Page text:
“The way things look now, it would be a manageable process,” he told Germany’s WDR public broadcaster, according to a transcript on the government website of Luxembourg, where Juncker is prime minister.
“That’s not to say it would be a desirable occurrence because it would be linked to considerable risks, above all for the average person in Greece.”
Germany, as the biggest EU funder of Greece’s rescue packages, would stand to lose the most from a messy Greek euro exit and default on its bailout loans.
Asked whether Greece could, in theory, drop out of the 17-nation single currency bloc in two days’ time, Juncker denied that would happen, adding: “In any case not before the end of autumn, and not even then.”
Struggling with a fifth year of continuous recession, Greece has fallen behind in the implementation of structural reforms that are part of the EU-IMF bailout packages which are keeping its economy afloat.
Back-to-back elections in May and June resulted in a two-month political deadlock that got the country’s reform programme off track, amid mounting international pressure.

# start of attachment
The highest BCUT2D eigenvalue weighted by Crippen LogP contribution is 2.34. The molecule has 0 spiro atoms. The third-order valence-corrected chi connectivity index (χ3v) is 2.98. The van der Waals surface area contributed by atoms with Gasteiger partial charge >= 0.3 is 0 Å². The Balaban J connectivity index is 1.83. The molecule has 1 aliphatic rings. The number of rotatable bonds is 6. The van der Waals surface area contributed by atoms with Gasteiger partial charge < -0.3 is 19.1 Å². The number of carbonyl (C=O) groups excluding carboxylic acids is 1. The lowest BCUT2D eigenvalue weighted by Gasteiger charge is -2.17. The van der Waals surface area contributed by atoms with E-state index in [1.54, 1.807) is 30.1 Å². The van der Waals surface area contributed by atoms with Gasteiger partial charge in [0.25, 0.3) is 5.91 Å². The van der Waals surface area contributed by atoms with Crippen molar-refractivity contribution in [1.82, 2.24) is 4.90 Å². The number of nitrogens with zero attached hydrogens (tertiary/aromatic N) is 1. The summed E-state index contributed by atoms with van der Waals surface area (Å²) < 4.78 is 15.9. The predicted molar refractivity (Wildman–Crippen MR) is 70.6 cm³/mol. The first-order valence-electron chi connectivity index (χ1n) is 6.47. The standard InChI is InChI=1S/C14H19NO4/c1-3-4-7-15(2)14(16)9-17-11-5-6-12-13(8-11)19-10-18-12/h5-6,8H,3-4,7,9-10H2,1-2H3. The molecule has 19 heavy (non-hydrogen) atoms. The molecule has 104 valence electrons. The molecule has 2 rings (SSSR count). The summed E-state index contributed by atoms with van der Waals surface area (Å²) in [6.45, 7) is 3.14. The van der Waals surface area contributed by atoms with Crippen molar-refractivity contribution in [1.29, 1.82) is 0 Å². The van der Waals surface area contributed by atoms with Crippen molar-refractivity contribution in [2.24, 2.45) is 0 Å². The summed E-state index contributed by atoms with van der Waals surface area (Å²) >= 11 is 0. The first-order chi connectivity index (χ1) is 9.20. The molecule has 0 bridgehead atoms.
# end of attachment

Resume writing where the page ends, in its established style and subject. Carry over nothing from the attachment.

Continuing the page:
German Economy Minister Philipp Rösler in late July voiced serious doubts about whether debt-mired Greece would be able to stay in the eurozone, saying the “horror” of a potential exit had worn off.
Rösler said that Athens’ partners would wait for the progress report from the troika of Greek creditors – the European Union, International Monetary Fund and the European Central Bank.
“Nevertheless I have to say I am more than sceptical,” said Rösler, who is also head of the pro-business Free Democrats (FDP), junior partners in Chancellor Angela Merkel’s centre-right coalition government.
Juncker, who is due to visit Greece on August 22, also said that many in Germany, including some of the press, “talk about Greece in a way as if the people were not worthy of respect. That’s not the case.”
Some Greek newspapers, meanwhile, treat German Chancellor Angela Merkel “as if she were the successor of the Nazis,” he said calling for members of the eurozone to be careful in their dealings with each other.
The Greek government has to cut €11.5 billion off expenditure over the next two years in order to unlock the next instalment of its €130 billion bailout package – the second for the cash-strapped country in two years.
But Greek Finance Minister Yannis Stournaras said Tuesday that the country’s coalition government had yet to agree on about one-third of the needed spending cuts for 2013 and 2014 and that negotiations would continue until the end of August.
The troika’s auditors are expected to return to Greece in September. Their report will determine whether the indebted country will receive the much-needed next tranche.